Friday, January 9, 2004

Read my book before judging me, Rose asks


No. 14 shakes hands with fans, banters at first book signing

By Steve Strunsky
The Associated Press

[IMAGE] Pete Rose discusses his new book Pete Rose: My Prison Without Bars during an interview in New York on Thursday, when he started a national book tour.
(Associated Press photo)
RIDGEWOOD, N.J. - Pete Rose asked fans who attended a book-signing Thursday to read his new book before judging him.

More than 200 people lined up outside the store on a cold night for Rose's first public event since acknowledging that he bet on baseball in Pete Rose: My Prison Without Bars, which was released Thursday.

Rose sat at a table in the basement at Bookends signing his name in black magic marker, flanked by the store owner and a representative of publisher Rodale Inc.

Rose occasionally added a "14" near his name, the number he wore as a member of the Cincinnati Reds and Philadelphia Phillies organizations. Otherwise, Rose signed only his name.

"I think the fans all realize I made the mistakes and I'm sorry that I did, and I want to put it behind me," Rose said during the signing. "I don't want to live in the past."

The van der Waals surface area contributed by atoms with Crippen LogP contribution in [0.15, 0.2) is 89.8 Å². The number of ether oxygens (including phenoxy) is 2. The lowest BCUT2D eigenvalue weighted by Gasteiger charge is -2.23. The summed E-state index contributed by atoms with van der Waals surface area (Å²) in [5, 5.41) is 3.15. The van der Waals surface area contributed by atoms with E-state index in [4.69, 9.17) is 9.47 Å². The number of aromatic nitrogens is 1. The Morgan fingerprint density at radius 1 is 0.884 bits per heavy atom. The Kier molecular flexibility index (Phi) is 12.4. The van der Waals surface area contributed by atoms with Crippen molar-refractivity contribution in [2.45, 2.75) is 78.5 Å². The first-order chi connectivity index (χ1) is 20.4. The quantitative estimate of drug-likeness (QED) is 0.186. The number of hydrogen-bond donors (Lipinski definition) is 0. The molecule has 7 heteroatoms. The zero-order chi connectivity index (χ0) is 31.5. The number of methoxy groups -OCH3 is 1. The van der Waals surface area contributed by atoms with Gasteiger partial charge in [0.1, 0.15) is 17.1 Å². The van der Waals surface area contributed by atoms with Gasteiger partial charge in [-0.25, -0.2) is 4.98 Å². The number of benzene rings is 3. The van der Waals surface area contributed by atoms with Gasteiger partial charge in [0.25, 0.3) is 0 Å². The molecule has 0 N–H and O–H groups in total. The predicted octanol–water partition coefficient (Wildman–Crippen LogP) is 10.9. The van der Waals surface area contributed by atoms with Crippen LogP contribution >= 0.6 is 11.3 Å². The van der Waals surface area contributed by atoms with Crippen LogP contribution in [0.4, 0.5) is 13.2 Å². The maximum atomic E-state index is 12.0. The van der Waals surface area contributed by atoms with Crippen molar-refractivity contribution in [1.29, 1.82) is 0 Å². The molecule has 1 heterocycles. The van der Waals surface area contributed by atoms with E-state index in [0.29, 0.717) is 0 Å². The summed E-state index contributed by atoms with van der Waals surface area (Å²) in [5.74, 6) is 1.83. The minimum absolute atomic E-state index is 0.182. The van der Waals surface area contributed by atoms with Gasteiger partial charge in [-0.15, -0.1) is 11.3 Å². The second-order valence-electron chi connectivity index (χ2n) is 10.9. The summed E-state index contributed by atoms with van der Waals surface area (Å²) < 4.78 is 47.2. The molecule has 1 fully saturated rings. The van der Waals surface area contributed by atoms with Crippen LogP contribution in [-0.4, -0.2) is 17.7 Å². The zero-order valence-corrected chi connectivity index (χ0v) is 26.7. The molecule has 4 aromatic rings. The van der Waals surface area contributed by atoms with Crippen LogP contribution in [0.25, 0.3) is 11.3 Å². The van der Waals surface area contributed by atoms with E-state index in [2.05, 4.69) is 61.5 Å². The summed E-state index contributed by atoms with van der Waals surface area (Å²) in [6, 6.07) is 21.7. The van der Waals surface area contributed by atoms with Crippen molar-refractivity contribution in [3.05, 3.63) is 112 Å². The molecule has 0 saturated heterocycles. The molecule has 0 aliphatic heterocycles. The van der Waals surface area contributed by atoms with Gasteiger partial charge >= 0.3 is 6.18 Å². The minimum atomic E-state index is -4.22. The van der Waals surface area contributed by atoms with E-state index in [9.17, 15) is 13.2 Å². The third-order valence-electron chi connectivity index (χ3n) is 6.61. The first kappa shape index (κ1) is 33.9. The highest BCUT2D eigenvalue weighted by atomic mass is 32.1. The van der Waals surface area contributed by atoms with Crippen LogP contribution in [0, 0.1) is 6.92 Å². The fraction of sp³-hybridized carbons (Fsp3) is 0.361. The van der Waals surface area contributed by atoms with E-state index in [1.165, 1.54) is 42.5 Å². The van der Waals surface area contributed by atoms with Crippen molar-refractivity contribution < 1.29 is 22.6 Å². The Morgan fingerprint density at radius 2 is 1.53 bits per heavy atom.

Rose shook hands with book buyers as they filed passed.

"Have a good drive back," he told Matthew Goldup, 13, of East Greenbush, N.Y., who made the 21/2 -hour drive to the store with his father, Robert. "He asked me if I was doing good in school," said Goldup.

Robert Goldup, 46, called the drive "a history road trip."

Walter Boyer, owner of the Ridgewood bookstore, said he heard Rose would be in the area - he is scheduled for a signing at Borders Books in Manhattan Friday - so Boyer called Rodale to suggest his store as a suburban venue. Sen. Hillary Rodham Clinton, Jimmy Carter and David Wells all have signed their books there, Boyer said.

Boyer said he expected to sell all 1,000 copies of the book he had in stock by closing time Thursday.

Rose said he felt unburdened by the admission in the book, made after denying for years that he had bet on baseball.

"I feel like I've been walking around with a 1,500- pound gorilla on my shoulders," he said Thursday.




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